The Washington Post
Leaving India: My Family's Journey from Five Villages to Five Continentsby Minal Hajratwala
What did we give up
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An inspiring personal saga that explores the collisions of choice and history that led one unforgettable family to become immigrants In this groundbreaking work,Minal Hajratwala mixes history,memoir, and reportage to explore the questions facing not only her own Indian family but that of every immigrant:Where did we come from?Why did we leave?
What did we give up and gain in the process?
Beginning with her great-grandfather Motiram’s original flight from British-occupied India to Fiji, where he rose from tailor to department store mogul,Hajratwala follows her ancestors across the twentieth century to explain how they came to be spread across five continents and nine countries.
As she delves into the relationship between personal choice and the great historical forces—British colonialism, apartheid,Gandhi’s Salt March, and American immigration policy—that helped to shape her family’s experiences, Hajratwala brings to light for the very first time the story of the Indian diaspora.
This luminous narrative by a child of immigrants offers a deeply intimate look at what it means to call more than one part of the world home. Leaving India should find its place alongside Michael Ondaatje’s Running in the Family and Daniel Mendelsohn’s The Lost: A Search for Six of Six Million.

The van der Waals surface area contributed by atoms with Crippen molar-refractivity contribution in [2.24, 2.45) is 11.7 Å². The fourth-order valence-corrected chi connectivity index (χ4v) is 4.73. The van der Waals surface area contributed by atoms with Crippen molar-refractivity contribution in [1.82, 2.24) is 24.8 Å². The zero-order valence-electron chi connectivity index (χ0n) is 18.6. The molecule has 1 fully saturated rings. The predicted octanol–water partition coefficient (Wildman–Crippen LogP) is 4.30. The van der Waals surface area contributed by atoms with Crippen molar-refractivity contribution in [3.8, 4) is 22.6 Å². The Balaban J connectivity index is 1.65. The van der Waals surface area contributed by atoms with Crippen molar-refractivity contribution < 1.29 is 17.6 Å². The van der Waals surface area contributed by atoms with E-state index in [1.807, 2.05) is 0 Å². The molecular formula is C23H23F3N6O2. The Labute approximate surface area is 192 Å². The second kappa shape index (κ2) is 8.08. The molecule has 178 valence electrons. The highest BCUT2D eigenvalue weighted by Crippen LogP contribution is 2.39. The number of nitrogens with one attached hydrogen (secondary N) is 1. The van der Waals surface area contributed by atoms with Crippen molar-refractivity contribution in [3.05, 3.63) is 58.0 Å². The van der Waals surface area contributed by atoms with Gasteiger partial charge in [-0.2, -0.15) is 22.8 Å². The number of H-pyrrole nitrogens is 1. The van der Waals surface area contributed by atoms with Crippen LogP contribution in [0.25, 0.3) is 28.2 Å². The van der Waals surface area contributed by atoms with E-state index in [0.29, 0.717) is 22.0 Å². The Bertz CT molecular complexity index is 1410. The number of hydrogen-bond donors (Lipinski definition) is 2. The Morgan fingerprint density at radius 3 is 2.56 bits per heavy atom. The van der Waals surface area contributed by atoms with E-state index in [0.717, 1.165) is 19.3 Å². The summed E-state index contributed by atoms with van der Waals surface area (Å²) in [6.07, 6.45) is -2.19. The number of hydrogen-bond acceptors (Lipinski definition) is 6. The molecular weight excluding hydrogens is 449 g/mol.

The Washington Post
Hajratwala, a journalist at the San Jose Mercury News, tells of the Indian diaspora experience through a part-personal, part-reported story of her extended family. Hailing from the small northwest Indian region of Gujarat, her family's ancient origins begin with the myth of a race of warriors and kings. Their migration begins in the wake of the famine of 1899, when Hajratwala's great-grandfather Motiram left to learn the tailor's craft in Fiji, leaving his wife and children behind. In the same, tireless spirit echoed in generations to come, Motiram founded a family business in his new home, then built it with the support of relatives who followed to join him. His shop eventually became one of the largest department stores in the South Pacific isles. Other family branches developed in South Africa; the U.S., where Hajratwala's parents immigrated as part of India's earliest wave of "brain drain"; and other locales, totaling nine countries in five continents. Throughout sojourns across cultures and across time, the family endures-and succeeds-in spite of discrimination and bigotry. Told with the probing detail of a reporter, the fluid voice of a poet and the inspired vision of a young woman who walks in many worlds, Hajratwala's story offers an engaging account of what may be one of the fastest-growing diasporas in the world. (Mar.)Copyright © Reed Business Information, a division of Reed Elsevier Inc. All rights reserved.
"In LEAVING INDIA, Minal Hajratwala deftly explores [the India] diaspora... LEAVING INDIA is meticulously researched and evocatively written."--Washington Post
"LEAVING INDIA is a rich, entertaining and illuminating story." --San Francisco Chronicle
"I love Minal Hajratwala's book LEAVING INDIA. It is what I imagine India itself to be like: incomparable, sprawling, rich, surprising, very old and wise and forever capable of re-creating itself, no matter where pieces of it lands. Minal Hajratwala is a fine daughter of the continent, bringing insight, intelligence and compassion to the lives and sojourns of her far-flung kin. For those of us who have needed to understand the presence of so many Indians in our various lands, this book is a wonderful primer." –Alice Walker